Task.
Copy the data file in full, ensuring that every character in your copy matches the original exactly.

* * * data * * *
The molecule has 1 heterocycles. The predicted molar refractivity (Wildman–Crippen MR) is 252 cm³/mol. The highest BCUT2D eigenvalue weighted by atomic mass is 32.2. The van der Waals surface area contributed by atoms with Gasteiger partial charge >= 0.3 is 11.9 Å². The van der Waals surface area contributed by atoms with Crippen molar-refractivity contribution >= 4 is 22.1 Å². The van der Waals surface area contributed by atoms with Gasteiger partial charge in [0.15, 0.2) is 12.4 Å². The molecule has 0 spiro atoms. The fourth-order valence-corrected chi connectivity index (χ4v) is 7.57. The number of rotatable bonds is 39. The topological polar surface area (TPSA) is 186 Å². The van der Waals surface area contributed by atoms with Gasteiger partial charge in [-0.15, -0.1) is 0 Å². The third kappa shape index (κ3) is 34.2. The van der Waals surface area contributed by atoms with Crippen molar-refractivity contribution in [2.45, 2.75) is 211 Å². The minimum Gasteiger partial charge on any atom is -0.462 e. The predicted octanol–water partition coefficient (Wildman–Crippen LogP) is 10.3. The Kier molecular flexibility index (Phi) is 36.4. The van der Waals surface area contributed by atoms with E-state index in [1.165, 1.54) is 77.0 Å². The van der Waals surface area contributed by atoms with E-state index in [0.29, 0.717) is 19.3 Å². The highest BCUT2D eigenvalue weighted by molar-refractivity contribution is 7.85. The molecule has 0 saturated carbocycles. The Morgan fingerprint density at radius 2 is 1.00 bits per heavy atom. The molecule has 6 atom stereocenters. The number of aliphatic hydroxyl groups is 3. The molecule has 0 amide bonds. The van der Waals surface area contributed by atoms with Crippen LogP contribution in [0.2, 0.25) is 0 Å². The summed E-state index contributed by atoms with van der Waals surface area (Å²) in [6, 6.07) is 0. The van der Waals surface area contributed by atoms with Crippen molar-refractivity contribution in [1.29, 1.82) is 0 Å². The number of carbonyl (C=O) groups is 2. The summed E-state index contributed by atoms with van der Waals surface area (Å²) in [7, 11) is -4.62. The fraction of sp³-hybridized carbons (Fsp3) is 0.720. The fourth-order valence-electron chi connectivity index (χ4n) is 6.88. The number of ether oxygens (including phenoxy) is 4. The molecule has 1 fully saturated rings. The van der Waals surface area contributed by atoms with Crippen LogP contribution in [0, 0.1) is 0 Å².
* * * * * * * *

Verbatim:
The molecule has 1 heterocycles. The predicted molar refractivity (Wildman–Crippen MR) is 252 cm³/mol. The highest BCUT2D eigenvalue weighted by atomic mass is 32.2. The van der Waals surface area contributed by atoms with Gasteiger partial charge >= 0.3 is 11.9 Å². The van der Waals surface area contributed by atoms with Crippen molar-refractivity contribution >= 4 is 22.1 Å². The van der Waals surface area contributed by atoms with Gasteiger partial charge in [0.15, 0.2) is 12.4 Å². The molecule has 0 spiro atoms. The fourth-order valence-corrected chi connectivity index (χ4v) is 7.57. The number of rotatable bonds is 39. The topological polar surface area (TPSA) is 186 Å². The van der Waals surface area contributed by atoms with Gasteiger partial charge in [-0.15, -0.1) is 0 Å². The third kappa shape index (κ3) is 34.2. The van der Waals surface area contributed by atoms with Crippen molar-refractivity contribution in [2.45, 2.75) is 211 Å². The minimum Gasteiger partial charge on any atom is -0.462 e. The predicted octanol–water partition coefficient (Wildman–Crippen LogP) is 10.3. The Kier molecular flexibility index (Phi) is 36.4. The van der Waals surface area contributed by atoms with E-state index in [1.165, 1.54) is 77.0 Å². The van der Waals surface area contributed by atoms with E-state index in [0.29, 0.717) is 19.3 Å². The highest BCUT2D eigenvalue weighted by molar-refractivity contribution is 7.85. The molecule has 0 saturated carbocycles. The Morgan fingerprint density at radius 2 is 1.00 bits per heavy atom. The molecule has 6 atom stereocenters. The number of aliphatic hydroxyl groups is 3. The molecule has 0 amide bonds. The van der Waals surface area contributed by atoms with Crippen LogP contribution in [0.2, 0.25) is 0 Å². The summed E-state index contributed by atoms with van der Waals surface area (Å²) in [6, 6.07) is 0. The van der Waals surface area contributed by atoms with Crippen molar-refractivity contribution in [1.29, 1.82) is 0 Å². The number of carbonyl (C=O) groups is 2. The summed E-state index contributed by atoms with van der Waals surface area (Å²) in [7, 11) is -4.62. The fraction of sp³-hybridized carbons (Fsp3) is 0.720. The fourth-order valence-electron chi connectivity index (χ4n) is 6.88. The number of ether oxygens (including phenoxy) is 4. The molecule has 1 fully saturated rings. The van der Waals surface area contributed by atoms with Crippen LogP contribution in [0, 0.1) is 0 Å².